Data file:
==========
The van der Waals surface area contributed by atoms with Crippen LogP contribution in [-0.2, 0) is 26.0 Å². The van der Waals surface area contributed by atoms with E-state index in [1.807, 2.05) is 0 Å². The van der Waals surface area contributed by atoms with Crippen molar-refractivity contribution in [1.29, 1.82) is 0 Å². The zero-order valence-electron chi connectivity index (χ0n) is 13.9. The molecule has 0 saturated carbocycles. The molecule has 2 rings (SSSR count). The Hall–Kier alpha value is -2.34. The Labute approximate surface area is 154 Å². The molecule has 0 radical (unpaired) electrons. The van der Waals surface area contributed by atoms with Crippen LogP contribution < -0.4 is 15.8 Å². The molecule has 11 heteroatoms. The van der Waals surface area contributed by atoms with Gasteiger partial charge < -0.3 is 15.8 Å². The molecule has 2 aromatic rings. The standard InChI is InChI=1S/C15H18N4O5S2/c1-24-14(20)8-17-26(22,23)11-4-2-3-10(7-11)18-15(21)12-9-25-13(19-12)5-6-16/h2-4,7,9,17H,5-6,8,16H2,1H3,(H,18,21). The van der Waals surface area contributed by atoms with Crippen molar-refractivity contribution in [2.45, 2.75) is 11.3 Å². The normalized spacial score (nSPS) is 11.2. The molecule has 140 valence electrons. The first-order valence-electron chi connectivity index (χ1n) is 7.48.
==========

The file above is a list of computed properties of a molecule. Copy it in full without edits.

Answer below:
The van der Waals surface area contributed by atoms with Crippen LogP contribution in [-0.2, 0) is 26.0 Å². The van der Waals surface area contributed by atoms with E-state index in [1.807, 2.05) is 0 Å². The van der Waals surface area contributed by atoms with Crippen molar-refractivity contribution in [1.29, 1.82) is 0 Å². The zero-order valence-electron chi connectivity index (χ0n) is 13.9. The molecule has 0 saturated carbocycles. The molecule has 2 rings (SSSR count). The Hall–Kier alpha value is -2.34. The Labute approximate surface area is 154 Å². The molecule has 0 radical (unpaired) electrons. The van der Waals surface area contributed by atoms with Crippen LogP contribution < -0.4 is 15.8 Å². The molecule has 11 heteroatoms. The van der Waals surface area contributed by atoms with Gasteiger partial charge < -0.3 is 15.8 Å². The molecule has 2 aromatic rings. The standard InChI is InChI=1S/C15H18N4O5S2/c1-24-14(20)8-17-26(22,23)11-4-2-3-10(7-11)18-15(21)12-9-25-13(19-12)5-6-16/h2-4,7,9,17H,5-6,8,16H2,1H3,(H,18,21). The van der Waals surface area contributed by atoms with Crippen molar-refractivity contribution in [2.45, 2.75) is 11.3 Å². The normalized spacial score (nSPS) is 11.2. The molecule has 140 valence electrons. The first-order valence-electron chi connectivity index (χ1n) is 7.48.